| Blood and Gore, Violence
| The Good
Nice strategic elements
Great looking graphics and level design
Online and multiplayer modes
| The Bad
Short story mode
AI is not always consistent
In recent years, it seems that LucasArts has tried their
hardest to augment the release of the movies with games that
either bring the player into the world of the movies or tell
another part of the story. Such is the case with Republic
Commando. As a part of the clone soldier program, Jango
Fett initiated a Commando program, where the clones were given
advanced, team-based training for special missions. The game
follows three missions carried about by the four man Delta
squad, who start off on Geonosia during Episode II and end
up on Kashyyyk during the time of Episode III.
Republic Commando, at its core, plays like your everyday
first person shooter. Your character comes equipped with DC-17m
Modifiable Rifle Blaster, and later finds the sniper and anti-armor
attachments, which can be swapped out with the D-Pad. When
you run out of ammo with your Rifle, you'll automatically
swap in your standard issue pistol, which may not offer much
punch, but it never runs out of ammo. You can also pick up
enemies dropped weapons (but you can only equip one at a time),
ranging from shotguns to rocket launchers to beam weapons.
While these weapons may have their own failings, the readily
available ammo usually makes them a good balance to your DC-17.
Along with your rifle, you'll find multiple types of grenades,
each of which geared towards taking out one type of enemy
or another. Thermal Detonators are great for living enemies,
while EC Detonators does wonders against droids. Using grenades
in combination with your various rifle attachments actually
helps in dealing with many of the more challenging enemies.
While you're certain to get a lot of corridor shooting in
(along with a few melee bashes for good measure), LucasArts
has certainly gone to great lengths to adding a good bit of
tactical elements to the gameplay. Since you play as the head
of the squad, you are in charge of positioning your team,
ordering them to slice terminals or set up explosives. Since
you spend a lot of time fight through tight quarters, it's
in your best interest to order you team to set up sniping
or anti-armor positions as you push forward. Unlike most games,
you're actually rewarded with some quality AI that assists
you. Since you'll have to rush out to set up explosives during
the heat of battle, it's nice to have your team throw down
some decent covering fire.
While holding the A Button, you can use the D-Pad to order
your team to form up on you, secure and area or rush forward
into combat. Since you're in charge, you have to be sure to
order them to recharge their health at nearby bacta tanks
and when an ally drops in combat, you can either revive them
yourself or order one of your team to do it. In many areas
of the game, you'll find gun emplacements and rocket launchers
that you can commandeer and even order your team to use in
the face of some large odds.
Outside of the excellent singleplayer mode in the multiplayer
mode, which allows online, system link and splitscreen play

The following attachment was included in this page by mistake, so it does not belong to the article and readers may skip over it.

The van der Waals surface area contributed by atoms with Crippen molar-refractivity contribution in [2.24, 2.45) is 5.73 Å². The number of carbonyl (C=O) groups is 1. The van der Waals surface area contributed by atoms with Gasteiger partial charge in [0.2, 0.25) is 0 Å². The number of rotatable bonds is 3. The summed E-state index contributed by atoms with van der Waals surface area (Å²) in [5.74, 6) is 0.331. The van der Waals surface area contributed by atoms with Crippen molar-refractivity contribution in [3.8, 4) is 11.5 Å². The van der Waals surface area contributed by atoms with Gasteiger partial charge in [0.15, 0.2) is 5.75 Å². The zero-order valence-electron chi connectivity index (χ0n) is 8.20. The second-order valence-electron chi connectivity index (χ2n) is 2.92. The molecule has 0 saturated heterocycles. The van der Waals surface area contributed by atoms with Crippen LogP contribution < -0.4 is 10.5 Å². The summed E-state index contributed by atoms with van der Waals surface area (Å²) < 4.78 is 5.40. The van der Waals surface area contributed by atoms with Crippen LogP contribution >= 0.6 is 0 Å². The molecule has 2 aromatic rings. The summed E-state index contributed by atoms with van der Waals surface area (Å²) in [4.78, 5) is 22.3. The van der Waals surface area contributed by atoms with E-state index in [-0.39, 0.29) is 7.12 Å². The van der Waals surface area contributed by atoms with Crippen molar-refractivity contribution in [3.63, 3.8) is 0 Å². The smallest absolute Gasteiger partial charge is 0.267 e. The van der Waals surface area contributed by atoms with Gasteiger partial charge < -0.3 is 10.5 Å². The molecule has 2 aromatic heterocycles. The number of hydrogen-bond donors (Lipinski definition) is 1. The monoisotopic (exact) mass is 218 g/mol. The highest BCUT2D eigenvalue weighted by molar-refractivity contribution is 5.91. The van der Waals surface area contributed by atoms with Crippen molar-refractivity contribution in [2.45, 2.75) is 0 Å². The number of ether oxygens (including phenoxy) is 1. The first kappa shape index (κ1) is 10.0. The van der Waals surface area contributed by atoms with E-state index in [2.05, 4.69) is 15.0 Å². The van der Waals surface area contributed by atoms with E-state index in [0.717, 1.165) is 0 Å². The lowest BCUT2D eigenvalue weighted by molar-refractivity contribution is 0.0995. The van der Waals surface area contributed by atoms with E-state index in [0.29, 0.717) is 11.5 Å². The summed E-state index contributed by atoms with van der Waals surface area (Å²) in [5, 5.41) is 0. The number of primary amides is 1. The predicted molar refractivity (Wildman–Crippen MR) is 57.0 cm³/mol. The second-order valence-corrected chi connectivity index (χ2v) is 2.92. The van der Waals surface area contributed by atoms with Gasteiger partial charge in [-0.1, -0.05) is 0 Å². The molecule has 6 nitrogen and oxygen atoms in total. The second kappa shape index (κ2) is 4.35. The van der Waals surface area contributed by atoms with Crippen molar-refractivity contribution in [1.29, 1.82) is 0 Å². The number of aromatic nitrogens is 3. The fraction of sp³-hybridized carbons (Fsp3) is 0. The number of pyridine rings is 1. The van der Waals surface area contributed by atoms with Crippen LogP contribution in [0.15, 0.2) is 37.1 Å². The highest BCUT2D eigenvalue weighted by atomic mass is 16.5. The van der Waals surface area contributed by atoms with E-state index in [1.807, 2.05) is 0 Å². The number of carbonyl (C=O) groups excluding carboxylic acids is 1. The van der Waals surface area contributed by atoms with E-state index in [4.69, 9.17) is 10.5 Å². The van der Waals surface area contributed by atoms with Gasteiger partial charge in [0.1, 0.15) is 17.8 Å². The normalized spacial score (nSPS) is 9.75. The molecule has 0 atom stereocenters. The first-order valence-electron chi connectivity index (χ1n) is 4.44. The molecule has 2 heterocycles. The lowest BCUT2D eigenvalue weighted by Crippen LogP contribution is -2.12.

of deathmatch, team deathmatch, capture the flag and assault
game modes. These modes are good fun, especially if you have
a lot of people available to play or access to Xbox Live.
From a graphics standpoint, Republic Commando delivers.
While the levels aren't overly detailed, they do fit into
the style that's found in the Star Wars movies. Having
been designed from a more "down-to-earth" perspective, the
game shows a far more intense and darker view of the Star
Wars universe. Even though there are a limited number
of enemy types, they're designed and animated well enough
that it doesn't affect the game all that much. Where the game
really excels is in some well planned out level design that
works to the benefit of the strategical team-based gameplay.
When the gunfire and explosions get rolling, you're really
going to feel like you're in the heart of a sci-fi themed
war. The visual effects are pretty solid and the framerate
tends to be pretty stable. The only time I found issue with
the game was the rare occasion when textures managed to pop
up after you arrive at the location.
While the graphics prove to be nice, the audio portion is
just outstanding. The music is filled with classic John Williams
themes along with more than a few similarly styled tracks
that work wonders with the mood of the game. When you enter
the derelict ship in the second mission, the dark, moody theme
really sets a nice tone. The sound effects are spectacular.
Instead of just using canned effects, they've brought in real
foley artists to create real effects, not unlike a CG animated
movie. And, then there's the voiceacting, featuring Temeura
Morrison (Jango Fett), Andrew Chaikin, Jonathan David Cook
and Tom Kane. Since the script really shows a nice personality
for the characters, the voice acting proves to be entertaining
throughout the whole game. Canned lines are present, but there's
such a wide catalog that you don't hear them all that often.
If there's anything that can be held against Republic
Commando, it's that the main story is short and doesn't
have all that strong of an overarching story. Fortunately,
the gameplay and audio package makes the overall experience
worth the time and effort. Republic Commando is certainly
one of the better Star Wars games to come out this